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Exploration Of Bondage In Middle Passage

1154 words - 5 pages

Bondage can be defined as a state of subjection to a force, power, or influence or the state of being under the control of another person. Throughout the novel Middle Passage, written by Charles Johnson, bondage is a reoccurring theme. The characters in the novel are bonded physically, emotionally, or psychologically. Some characters are bonded and can not escape their bondage. Others choose to place themselves in the situations. Throughout the course of the novel, some of the characters gain their freedom and move forward with their lives. Other characters are never able to gain their freedom because their lives end in death.
     Within the first page of the book we are introduced to Rutherford Calhoun, an ex-slave. He has been recently freed and has chosen to settle down in New Orleans. According to Rutherford, “New Orleans wasn’t just home. It was heaven”(2). Rutherford is in search of living the life of what he envisions as a free man: happy and self-directed. However, Rutherford finds himself bonded to new things. As scholar Barbara Z. Thaden asserts, “Rutherford discovers that his freedom is only a different type of slavery” (254). Thaden also notes, Rutherford leads “a life of petty crime, drinking, womanizing, and running from commitment of any kind” (254). He becomes bonded to gambling, stealing, and debt. As scholar Ashraf H.A. Rushdy argues, “gaining his freedom has only trapped him further into the futile struggle to preserve and promote his individuality” (375).
     In New Orleans, Rutherford becomes a petty thief. He says that he “looked for honest work” but “found nothing” so he stole (3). Rutherford also says that stealing was “a way to shake off stress and occupy his hands” (103). As scholar Ashraf H.A. Rushdy notes, “stealing, for Rutherford, is more than an occupation: it is a philosophy”(376). As a child, Reverend Peleg Chandler “[noticed] the stickiness of his fingers”(3). In order to gain access aboard the Republic, Rutherford steals Josiah Squibb’s paper and continues his habit of stealing throughout the voyage.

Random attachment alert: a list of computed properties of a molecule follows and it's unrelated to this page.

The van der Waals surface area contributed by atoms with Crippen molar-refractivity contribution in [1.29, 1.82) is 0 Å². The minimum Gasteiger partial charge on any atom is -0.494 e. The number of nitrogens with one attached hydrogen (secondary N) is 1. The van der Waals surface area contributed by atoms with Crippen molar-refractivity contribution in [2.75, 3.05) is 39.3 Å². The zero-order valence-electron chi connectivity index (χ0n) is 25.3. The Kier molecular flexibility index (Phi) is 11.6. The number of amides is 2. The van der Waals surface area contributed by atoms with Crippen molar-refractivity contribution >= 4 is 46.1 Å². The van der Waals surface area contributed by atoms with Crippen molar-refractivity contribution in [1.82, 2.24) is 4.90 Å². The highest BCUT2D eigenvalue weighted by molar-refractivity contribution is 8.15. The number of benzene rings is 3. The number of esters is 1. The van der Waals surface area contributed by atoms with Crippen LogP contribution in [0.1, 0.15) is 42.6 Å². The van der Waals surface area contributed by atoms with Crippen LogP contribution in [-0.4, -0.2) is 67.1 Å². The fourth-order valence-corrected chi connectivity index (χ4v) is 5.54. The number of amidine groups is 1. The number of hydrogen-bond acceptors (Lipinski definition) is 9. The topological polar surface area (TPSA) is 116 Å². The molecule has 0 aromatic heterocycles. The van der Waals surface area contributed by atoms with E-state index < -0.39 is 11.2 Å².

Rutherford also becomes bonded to gambling and as a result, ends up in debt. Rutherford would play card games “that lasted three days and nights”(7). Because he lost most of the card games he played and used what money he had to play card games, he owed “several people withing a mile circumference of the city- [his] landlady Mrs. Dupree; Mr. Fenton the moneylender; and the vendors too”(12).
     Rutherford faces the enslavement of marriage before and after getting onboard the Republic. He is on the ship because he doesn’t want to marry Isadora. By marrying Isadora, he could have freed himself from the bondage of debt. However, once he boards the ship and becomes a crew member, he is faced with the enslavement of marriage once more. Falcon considers Rutherford his spy and gives him a special gun. This gun...

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